Justine Mae Biticon skates through Prospect Park's Ice Rink and stops for some afternoon tea at Prince Tea House in the latest episode of "My New York."

Justine Mae Biticon skates through Prospect Park's Ice Rink and stops for some afternoon tea at Prince Tea House in the latest episode of "My New York."

Photography: Joshua Charow

Text: Sam Tracy

Booked and busy. That’s Justine Biticon, the social media influencing wiz and rising model who has defined the phrase since landing at JFK just six short months ago. A quick scroll through her socials shows a budding it-girl with a growing fanbase. Since replanting her roots from her home in Los Angeles, Biticon has blossomed in ways she couldn't even imagine. As New York's latest transplant, Biticon has been catching the eyes of every major casting director from Mugler to YSL after embarking on a cross-country move to pursue a modeling career. “I've lived in LA since I was a child, I was born and raised there,” says Biticon. “I had already milked so much out of California that it was time for me to leave. I realized that there was so much more for me in my much more in New York” And thus, a star was born.

Biticon is one of the next generation of fashion insiders who are igniting a spark for greater representation. With Filipina roots, Biticon is trailblazing a new path for a more inclusive generation of fashion, refusing to kowtow to the whitewashed narrow beauty standards of her industry’s decision makers. “The biggest goal that I have in my career is to represent Southeast Asian women and Asian women in general and show them that they can succeed in this industry despite not having features that are normally put on magazines.” And the fashion world has been taking note.

With over 1.3 million devoted followers across her social media profiles, she’s garnered an audience that eats up her every post (not to mention she’s verified, too, which comes with extra bad bitch status). Whether it’s a hair-flipping TikTok beauty campaign or a bare faced morning selfie, Biticon’s comments are flooded with heart eyes, fire emojis and of course, “step on me”. But the 5’10 stunner takes it in stride—there’s only one thing she wants to step on and that’s the runway.

“God has blessed me with this height and I have to at least apply it somewhere. And I did not get bullied for 14 years to not do runway.” Watch this space because Biticon is taking over fashion in the Big Apple.

Check out the fifth episode of V Magazine’s second season of  “My New York” created in collaboration with Milk Makeup.

Stay tuned for new episodes launching every Friday here on, the series will spotlight NYC's movers-and-shakers as they guide us through the formative spots in the city that have inspired and cultivated their craft.

Read the exclusive interview with Justine below!

V Magazine: You moved to New York City pretty recently. How have you adjusted from Los Angeles?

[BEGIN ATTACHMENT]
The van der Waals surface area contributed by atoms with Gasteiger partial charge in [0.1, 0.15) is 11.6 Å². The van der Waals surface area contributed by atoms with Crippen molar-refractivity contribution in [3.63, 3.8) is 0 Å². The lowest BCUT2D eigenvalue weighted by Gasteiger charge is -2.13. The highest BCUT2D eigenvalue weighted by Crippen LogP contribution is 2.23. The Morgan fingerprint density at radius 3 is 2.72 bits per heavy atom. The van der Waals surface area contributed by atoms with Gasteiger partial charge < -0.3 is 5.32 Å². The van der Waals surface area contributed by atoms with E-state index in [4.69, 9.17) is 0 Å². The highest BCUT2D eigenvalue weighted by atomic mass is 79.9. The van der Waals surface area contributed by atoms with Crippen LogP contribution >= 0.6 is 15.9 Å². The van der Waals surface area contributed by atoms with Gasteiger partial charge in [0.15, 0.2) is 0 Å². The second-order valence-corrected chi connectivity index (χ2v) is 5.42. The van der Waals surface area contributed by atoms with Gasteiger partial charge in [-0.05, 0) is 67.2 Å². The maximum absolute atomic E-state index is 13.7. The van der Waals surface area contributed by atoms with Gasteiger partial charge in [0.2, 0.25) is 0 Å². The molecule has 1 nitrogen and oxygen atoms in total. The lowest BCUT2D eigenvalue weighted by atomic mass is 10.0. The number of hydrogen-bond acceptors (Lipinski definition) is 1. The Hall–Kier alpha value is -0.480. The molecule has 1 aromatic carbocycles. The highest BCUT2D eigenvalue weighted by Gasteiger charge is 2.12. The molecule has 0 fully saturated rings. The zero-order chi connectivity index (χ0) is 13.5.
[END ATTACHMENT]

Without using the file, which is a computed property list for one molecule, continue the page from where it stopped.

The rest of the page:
Justine Mae Biticon: I think the biggest adjustment would be the weather.  But since I was a figure skater, I'm a little bit more acclimated to that. I also think the walking. I have a really hard time walking around in New York. I absolutely cannot stand walking because in LA you're going to walk a couple of blocks to get to a place and here you take the train or you walk. Not having friends has also been interesting and trying to make new friends. I’m also trying to figure out who I am in New York. It has been a process for sure.

V: Yeah, for sure. Why did you end up moving to New York City? What drew you here? 

JMB: I feel like everyone says LA is really fake or that California is super bougie or superficial. But I think that's not true. I moved from California to New York because I felt like California moved too slowly. You have to drive everywhere to see people, you can't just get on the train and do something. But also, I feel like sometimes the quality of work can get a little bit muddled, especially with the over-saturation of transplants. When I first started modeling, I realized that there was this whole other world outside of LA fashion and I felt like New York could embody that a lot better than LA could. I've lived in LA since I was a child, I was born and raised there. So I had already milked so much out of California that I felt like it was time for me to leave and go. 

Justine wears Milk Makeup, on skin Sunshine Skin Tint SPF 30 & Lip + Cheek in Dash, on lips KUSH Lip Balm in Nug

V: Like it was a natural progression. How did you first get into modeling?

JMB: There was this kid in my class and he saw me in the corner of the classroom. Back then I had long, beautiful hair all the way down to my waist. So he came over and he was like, ‘You're so pretty.’ And I was like, ‘Thank you so much.’ He told me I should model and I was like, ‘No, that would not be my thing.’ But then he asked me to model for him and I was like, ‘Oh, okay.’ So we took pictures and they look absolutely nothing like who I am today. I used to wear blue contacts and curl my hair – it was crazy. It was from that moment that I realized that I could do something other than figure skating.